Apprenticeships explained

Apprenticeships are designed to help you to gain hands on experience within an industry and learn new practical skills, while earning a qualification and receiving a living wage. They take one to five years to complete and are open to anyone over the age of 16, who is not enrolled in full-time education.

What is an apprenticeship?

Don’t assume that you’re too old to do an apprenticeship. Apprenticeships for over 25s are increasingly common and it might be the perfect way for you to change career.

An apprenticeship:

  • Is open to anyone over the age of 16, not enrolled in full-time education
  • Available in over 170 industries, including aerospace, finance and fashion
  • Takes from one to five years to complete depending on: age, skills and sector
  • Combines practical ‘on the job’ training with academic study towards earning a work-based, qualification
  • Is often offered as an equivalent to GCSE’s, A-Levels or a foundation degree
  • Helps you to improve your job prospects

There are three types of apprenticeships:

  • Foundation Apprenticeship
  • Apprenticeship
  • Higher Apprenticeship

They all require different levels of qualifications. Be sure to check before applying.

What would I Learn?

Every apprentice follows an approved programme of study, designed for the job they’re training for.

Your employer will decide the structure of your training, however apprenticeships generally combine:

  • A detailed training plan
  • Regular progress reviews
  • Practical training on the job
  • Theoretical study at a college
  • Assessment testing at a training facility
  • Mentoring and support throughout your apprenticeship

By the end of the course, you should’ve gained the qualifications, skills and experience required by potential employers within the field.

How many hours would I work a week?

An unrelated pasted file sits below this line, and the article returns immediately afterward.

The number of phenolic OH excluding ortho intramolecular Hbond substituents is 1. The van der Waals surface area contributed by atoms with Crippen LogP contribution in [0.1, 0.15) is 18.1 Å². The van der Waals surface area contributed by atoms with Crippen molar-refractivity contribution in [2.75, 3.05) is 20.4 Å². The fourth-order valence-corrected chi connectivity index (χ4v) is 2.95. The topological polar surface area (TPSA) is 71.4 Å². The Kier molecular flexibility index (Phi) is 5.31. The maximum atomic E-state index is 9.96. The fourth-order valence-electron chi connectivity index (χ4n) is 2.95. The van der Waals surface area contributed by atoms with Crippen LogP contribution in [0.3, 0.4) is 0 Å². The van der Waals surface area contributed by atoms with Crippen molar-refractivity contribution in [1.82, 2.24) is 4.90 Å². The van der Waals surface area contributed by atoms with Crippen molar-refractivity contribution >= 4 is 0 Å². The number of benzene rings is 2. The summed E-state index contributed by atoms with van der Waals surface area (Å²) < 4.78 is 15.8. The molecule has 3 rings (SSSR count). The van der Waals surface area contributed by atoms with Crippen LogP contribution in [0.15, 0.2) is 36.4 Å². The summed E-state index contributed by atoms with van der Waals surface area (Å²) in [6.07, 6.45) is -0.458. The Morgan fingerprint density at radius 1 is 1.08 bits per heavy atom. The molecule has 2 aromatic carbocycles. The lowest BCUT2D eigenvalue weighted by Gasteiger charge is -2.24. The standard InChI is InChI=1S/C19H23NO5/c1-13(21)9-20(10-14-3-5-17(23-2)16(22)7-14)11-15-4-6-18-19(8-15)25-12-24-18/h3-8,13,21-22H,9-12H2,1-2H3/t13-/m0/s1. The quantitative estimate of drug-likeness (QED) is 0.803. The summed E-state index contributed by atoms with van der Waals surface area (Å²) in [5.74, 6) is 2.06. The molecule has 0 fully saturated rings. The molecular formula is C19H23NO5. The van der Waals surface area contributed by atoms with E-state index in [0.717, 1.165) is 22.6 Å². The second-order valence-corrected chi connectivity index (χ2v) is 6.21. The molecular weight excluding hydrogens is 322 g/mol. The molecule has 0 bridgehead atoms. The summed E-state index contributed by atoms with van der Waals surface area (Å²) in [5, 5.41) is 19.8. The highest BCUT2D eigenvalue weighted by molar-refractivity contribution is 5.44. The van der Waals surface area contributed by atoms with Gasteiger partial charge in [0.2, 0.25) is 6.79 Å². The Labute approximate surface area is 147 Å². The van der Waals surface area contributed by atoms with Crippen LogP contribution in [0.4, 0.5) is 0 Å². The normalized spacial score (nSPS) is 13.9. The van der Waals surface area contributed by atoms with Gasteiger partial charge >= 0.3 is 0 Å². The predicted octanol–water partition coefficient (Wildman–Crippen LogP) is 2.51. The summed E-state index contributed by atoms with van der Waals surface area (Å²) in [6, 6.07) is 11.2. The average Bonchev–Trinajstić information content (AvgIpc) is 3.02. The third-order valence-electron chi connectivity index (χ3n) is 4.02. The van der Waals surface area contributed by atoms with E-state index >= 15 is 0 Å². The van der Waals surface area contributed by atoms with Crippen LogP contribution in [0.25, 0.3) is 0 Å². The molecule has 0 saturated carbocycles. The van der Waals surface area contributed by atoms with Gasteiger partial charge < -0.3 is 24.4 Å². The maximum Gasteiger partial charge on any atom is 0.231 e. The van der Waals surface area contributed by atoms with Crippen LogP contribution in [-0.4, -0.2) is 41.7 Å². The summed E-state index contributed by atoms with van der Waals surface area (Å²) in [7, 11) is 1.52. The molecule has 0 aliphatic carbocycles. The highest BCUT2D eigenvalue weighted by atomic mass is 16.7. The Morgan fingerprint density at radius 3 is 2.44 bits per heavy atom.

Apprentices should work for a minimum of 30 hours a week and a maximum of 40.

Time spent off the job at a college or in training, is included.

In exceptional circumstances, for example where apprentices have caring responsibilities, part-time apprenticeships can be agreed by your employer, at a minimum of 16 hours per week.

Wages for Apprentices

One of the main benefits of doing an apprenticeship is that you can earn a wage while you work and study.

An apprentice’s salary, depends on various factors:

  • The type of apprenticeship you apply for
  • Your age, experience and existing qualifications
  • The sector you are working in, for example engineering, retail or finance

Minimum wage

There is a minimum wage for all young people enrolled on apprenticeships.

How much you receive, depends on your age and how long you’ve been doing the apprenticeship:

  • If you’re aged 16-18, or in your first year and aged over 19, you’ll earn at least £3.40 per hour.
  • If you’ve completed your first year and are aged over 19, you’ll earn at least the National Minimum Wage, which varies depending on your age.

Some employers may choose to pay you more than the National Minimum Wage.

Future earnings

Research shows that your earnings increase in line with your current level of academic qualifications.

Compared to someone without any qualifications:

  • An apprentice gains on-the-job skills and training, while earning a living wage
  • A third of apprentices get a promotion within a year of finishing their apprenticeship

Apprentices can earn £150,000 more than their peers over the duration of their working lives, without an apprenticeship

(Source: UCAS, 2016)

Apprentice benefits

Apprentices working more than 33 hours a week, are entitled to the same benefits as everyone else in the workplace.

These include:

  • Tax Credits
  • Sick pay entitlement
  • At least 20 days paid holiday a year
  • Statutory Maternity/Paternity Pay and maternity/paternity leave

Where to find out more?

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